If you ever wished your smartphone knew more about you and how you’re feeling, Microsoft may have just what you’re looking for. While still in development, Microsoft is researching and developing a mood sensor for smartphones. MoodScope will be a first of its kind smartphone technology that goes beyond physical sensors and instead studies you through your smartphone usage. While no release dates or apps have been revealed yet, MoodScope is likely to be must have for anyone who wants to share exactly how they’re feeling at any time.
* Microsoft released a research paper regarding MoodScope on June 25, 2013.
* The initial study used data collected from 32 participants during a two month period.
* MoodScope isn’t a traditional smartphone sensor. It senses the mental state of the user by logging and analyzing smartphone use.
* The initial accuracy was only 66%, but improved to 93% by the end of study.
* Microsoft is providing developers with a MoodScope API for use in developing “mood-enabled applications.”
* MoodScope analyzes almost everything done on your smartphone including texts, calls, browser history, app usage and more.
* The sensor isn’t designed to just tell you how you feel, but instead share your mood with others. From social networks to individuals. It could even be used to integrate with other services such as streaming music sites to create custom playlists for your mood.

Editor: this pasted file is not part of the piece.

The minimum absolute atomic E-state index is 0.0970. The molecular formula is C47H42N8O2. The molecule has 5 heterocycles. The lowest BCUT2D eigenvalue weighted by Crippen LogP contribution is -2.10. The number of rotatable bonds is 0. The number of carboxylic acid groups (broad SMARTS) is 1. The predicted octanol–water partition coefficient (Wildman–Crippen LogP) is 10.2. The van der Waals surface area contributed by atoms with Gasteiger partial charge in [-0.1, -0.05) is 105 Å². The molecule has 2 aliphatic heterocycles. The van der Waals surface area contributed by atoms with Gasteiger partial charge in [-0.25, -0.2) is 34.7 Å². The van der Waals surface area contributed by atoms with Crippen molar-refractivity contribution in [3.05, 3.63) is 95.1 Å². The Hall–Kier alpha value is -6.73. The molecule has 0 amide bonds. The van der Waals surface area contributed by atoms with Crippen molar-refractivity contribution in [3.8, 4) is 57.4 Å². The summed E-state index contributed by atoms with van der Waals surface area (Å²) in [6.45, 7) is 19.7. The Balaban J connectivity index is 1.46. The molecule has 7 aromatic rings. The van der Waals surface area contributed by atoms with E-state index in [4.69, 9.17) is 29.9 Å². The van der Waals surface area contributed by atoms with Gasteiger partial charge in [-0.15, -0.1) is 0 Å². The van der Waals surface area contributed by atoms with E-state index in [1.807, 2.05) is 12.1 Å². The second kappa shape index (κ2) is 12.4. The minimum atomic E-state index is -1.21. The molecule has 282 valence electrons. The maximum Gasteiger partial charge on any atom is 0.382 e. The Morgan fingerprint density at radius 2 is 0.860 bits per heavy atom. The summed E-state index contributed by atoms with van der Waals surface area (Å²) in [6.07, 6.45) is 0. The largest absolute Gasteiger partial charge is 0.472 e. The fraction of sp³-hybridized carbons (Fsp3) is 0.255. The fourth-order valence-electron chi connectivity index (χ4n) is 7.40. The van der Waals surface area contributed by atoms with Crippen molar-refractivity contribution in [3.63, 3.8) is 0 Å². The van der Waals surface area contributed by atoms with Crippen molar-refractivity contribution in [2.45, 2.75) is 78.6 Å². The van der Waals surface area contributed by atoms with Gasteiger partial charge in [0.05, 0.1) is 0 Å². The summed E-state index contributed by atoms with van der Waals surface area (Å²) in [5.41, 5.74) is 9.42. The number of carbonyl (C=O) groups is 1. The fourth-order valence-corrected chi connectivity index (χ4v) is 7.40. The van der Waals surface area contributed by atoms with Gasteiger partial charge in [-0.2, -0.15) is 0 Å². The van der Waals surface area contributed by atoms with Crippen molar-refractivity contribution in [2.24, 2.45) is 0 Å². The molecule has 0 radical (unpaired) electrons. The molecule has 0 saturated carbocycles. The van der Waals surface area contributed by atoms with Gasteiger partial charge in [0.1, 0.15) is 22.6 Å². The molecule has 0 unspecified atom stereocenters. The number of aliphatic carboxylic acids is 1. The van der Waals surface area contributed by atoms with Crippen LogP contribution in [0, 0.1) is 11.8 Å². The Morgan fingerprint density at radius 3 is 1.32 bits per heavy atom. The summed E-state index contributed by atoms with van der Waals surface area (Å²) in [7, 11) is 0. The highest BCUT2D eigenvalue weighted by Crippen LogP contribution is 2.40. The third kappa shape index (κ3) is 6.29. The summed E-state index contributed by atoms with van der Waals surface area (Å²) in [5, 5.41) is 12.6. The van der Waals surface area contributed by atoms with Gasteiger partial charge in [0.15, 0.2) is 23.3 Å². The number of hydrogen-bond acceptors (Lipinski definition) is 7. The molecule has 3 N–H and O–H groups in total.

* Microsoft isn’t planning to put MoodScope technology in any smartphones by default, but will incorporate it into apps instead.
* During the study, only iPhones and Android phones were used.
* Even if some users might have concerns about privacy, Microsoft believes MoodScope is the next phase of social sharing and interacting. The idea is to let others know more about the mood behind status updates, text messages and other mobile and online interactions.
* The API is lightweight and should only consume around 20 minutes of battery life per day.
* While the purpose may be to detect mood, other factors could come into play that have no bearing on strict moods. Stress related problems such as looming deadlines or breakups could drastically change a person’s emotions. The problem with MoodScope is it doesn’t necessarily detect emotion, but a general mood that may or may not be correct.
* Even if MoodScope isn’t perfect, Microsoft sees it as the next great thing when translating context based communication.
Apps using MoodScope will likely be available soon as developers seek to offer smartphone users novelty apps for those who love to overshare online. With so much smartphone usage being stored for analysis, privacy issues are definitely a concern, but until users actually start experimenting with apps, the real impact is yet to be seen.